Find Information About:

Drugs & Supplements

Get information and reviews on prescription drugs, over-the-counter medications, vitamins, and supplements. Search by name or medical condition.

Pill Identifier

Pill Identifier

Having trouble identifying your pills?

Enter the shape, color, or imprint of your prescription or OTC drug. Our pill identification tool will display pictures that you can compare to your pill.

Get Started
My Medicine

My Medicine

Save your medicine, check interactions, sign up for FDA alerts, create family profiles and more.

Get Started

WebMD Health Experts and Community

Talk to health experts and other people like you in WebMD's Communities. It's a safe forum where you can create or participate in support groups and discussions about health topics that interest you.

  • Second Opinion

    Second Opinion

    Read expert perspectives on popular health topics.

  • Community


    Connect with people like you, and get expert guidance on living a healthy life.

Got a health question? Get answers provided by leading organizations, doctors, and experts.

Get Answers

Sign up to receive WebMD's award-winning content delivered to your inbox.

Sign Up

Health & Pregnancy

Font Size

Preeclampsia Ups Risk of Blood Clots

<P>Women at Risk for Preeclampsia Should Learn Symptoms of Blood Clots</P>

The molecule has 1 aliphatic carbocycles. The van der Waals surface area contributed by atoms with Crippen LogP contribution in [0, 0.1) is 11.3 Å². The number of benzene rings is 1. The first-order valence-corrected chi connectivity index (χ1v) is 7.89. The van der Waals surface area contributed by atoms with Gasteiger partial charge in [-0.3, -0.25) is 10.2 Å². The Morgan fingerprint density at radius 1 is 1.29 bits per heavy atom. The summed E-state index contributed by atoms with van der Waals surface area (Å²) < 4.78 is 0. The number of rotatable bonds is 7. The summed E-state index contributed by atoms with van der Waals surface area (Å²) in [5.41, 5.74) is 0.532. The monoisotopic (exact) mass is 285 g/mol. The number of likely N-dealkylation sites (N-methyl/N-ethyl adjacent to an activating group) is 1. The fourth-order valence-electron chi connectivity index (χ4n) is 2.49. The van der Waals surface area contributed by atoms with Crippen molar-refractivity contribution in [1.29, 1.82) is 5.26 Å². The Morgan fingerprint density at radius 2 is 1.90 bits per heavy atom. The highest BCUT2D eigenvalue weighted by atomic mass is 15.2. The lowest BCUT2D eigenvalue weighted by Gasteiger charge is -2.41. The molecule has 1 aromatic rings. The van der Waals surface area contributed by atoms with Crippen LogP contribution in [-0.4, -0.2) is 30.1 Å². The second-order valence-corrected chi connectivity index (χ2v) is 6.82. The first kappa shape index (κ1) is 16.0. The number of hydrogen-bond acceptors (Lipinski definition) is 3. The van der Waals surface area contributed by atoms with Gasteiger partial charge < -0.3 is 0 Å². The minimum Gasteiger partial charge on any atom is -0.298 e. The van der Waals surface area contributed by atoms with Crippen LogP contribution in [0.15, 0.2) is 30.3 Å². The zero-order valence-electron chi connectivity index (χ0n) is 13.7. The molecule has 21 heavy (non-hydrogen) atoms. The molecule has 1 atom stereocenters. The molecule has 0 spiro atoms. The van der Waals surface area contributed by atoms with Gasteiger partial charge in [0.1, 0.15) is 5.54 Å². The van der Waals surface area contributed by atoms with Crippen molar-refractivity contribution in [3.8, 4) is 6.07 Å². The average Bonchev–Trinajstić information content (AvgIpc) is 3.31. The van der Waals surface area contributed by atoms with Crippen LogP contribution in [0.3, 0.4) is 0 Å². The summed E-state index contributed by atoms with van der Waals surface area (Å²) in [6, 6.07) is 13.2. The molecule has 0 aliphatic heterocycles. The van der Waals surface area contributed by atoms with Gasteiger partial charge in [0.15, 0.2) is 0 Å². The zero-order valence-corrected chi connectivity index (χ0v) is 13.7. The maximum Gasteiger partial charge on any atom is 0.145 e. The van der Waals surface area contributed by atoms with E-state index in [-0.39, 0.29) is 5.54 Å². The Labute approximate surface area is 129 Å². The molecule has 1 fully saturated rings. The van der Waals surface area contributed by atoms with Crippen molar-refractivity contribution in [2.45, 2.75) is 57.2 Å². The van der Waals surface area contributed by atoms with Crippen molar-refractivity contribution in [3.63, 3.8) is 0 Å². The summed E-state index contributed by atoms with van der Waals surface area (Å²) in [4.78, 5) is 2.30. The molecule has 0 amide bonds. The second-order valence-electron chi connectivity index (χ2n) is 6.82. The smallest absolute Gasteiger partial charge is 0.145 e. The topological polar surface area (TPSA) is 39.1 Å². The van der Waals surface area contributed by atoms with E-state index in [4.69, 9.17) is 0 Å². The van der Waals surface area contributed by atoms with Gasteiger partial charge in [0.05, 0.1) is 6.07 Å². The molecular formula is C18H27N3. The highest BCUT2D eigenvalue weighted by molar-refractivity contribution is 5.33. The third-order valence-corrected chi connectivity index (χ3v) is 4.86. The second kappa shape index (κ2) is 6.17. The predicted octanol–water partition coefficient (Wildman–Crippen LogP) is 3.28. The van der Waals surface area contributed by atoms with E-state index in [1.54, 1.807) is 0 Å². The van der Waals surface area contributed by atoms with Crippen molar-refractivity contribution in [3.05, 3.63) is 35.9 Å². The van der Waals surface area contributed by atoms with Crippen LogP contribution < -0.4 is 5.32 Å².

WebMD Health News

April 10, 2003 -- Women with preeclampsia -- a common problem during pregnancy -- may have a higher risk of blood clots later on. The finding appears in this week's British Medical Journal.

Women with preeclampsia have dangerously high blood pressure, thought to be caused by narrowed blood vessels. If not treated, the condition can develop into eclampsia and can kill both the mother and the fetus. However, since delivery almost always resolves preeclampsia, doctors often deliver the infant early.

In his study, Carl van Walraven, MD, with the Ontario Ministry of Health, compared about 13,000 women admitted to the hospital with preeclampsia with more than 284,000 with no history of preeclampsia. All women were followed for up to three years after leaving the hospital.

He found venous thromboembolism -- blood clots -- to be more common in the preeclampsia group. Women with preeclampsia were more than twice as likely to be admitted to the hospital with blood clots during the study period, he reports.

Such blood clots most commonly form in the legs. But in rare cases, these blood clots can travel to the lungs (called a pulmonary embolism) and cause death in severe cases.

The risk of blood clots in women who have had preeclampsia is still very small, Walraven says.

He says the risk is too small to warrant blood clot prevention to women who have had preeclampsia. But he does suggest that these women become familiar with the symptoms of a blood clot so they can seek immediate medical care.

Pregnancy Week-By-Week Newsletter

Delivered right to your inbox, get pictures and facts on
what to expect each week of your pregnancy.

Today on WebMD

hand circling date on calendar
Track your most fertile days.
woman looking at ultrasound
Week-by-week pregnancy guide.
Pretty pregnant woman timing contaction pains
The signs to watch out for.
pregnant woman in hospital
Are there ways to do it naturally?
slideshow fetal development
pregnancy first trimester warning signs
What Causes Bipolar
Woman trying on dress in store
pregnant woman
Woman looking at pregnancy test
calendar and baby buggy
dark chocolate squares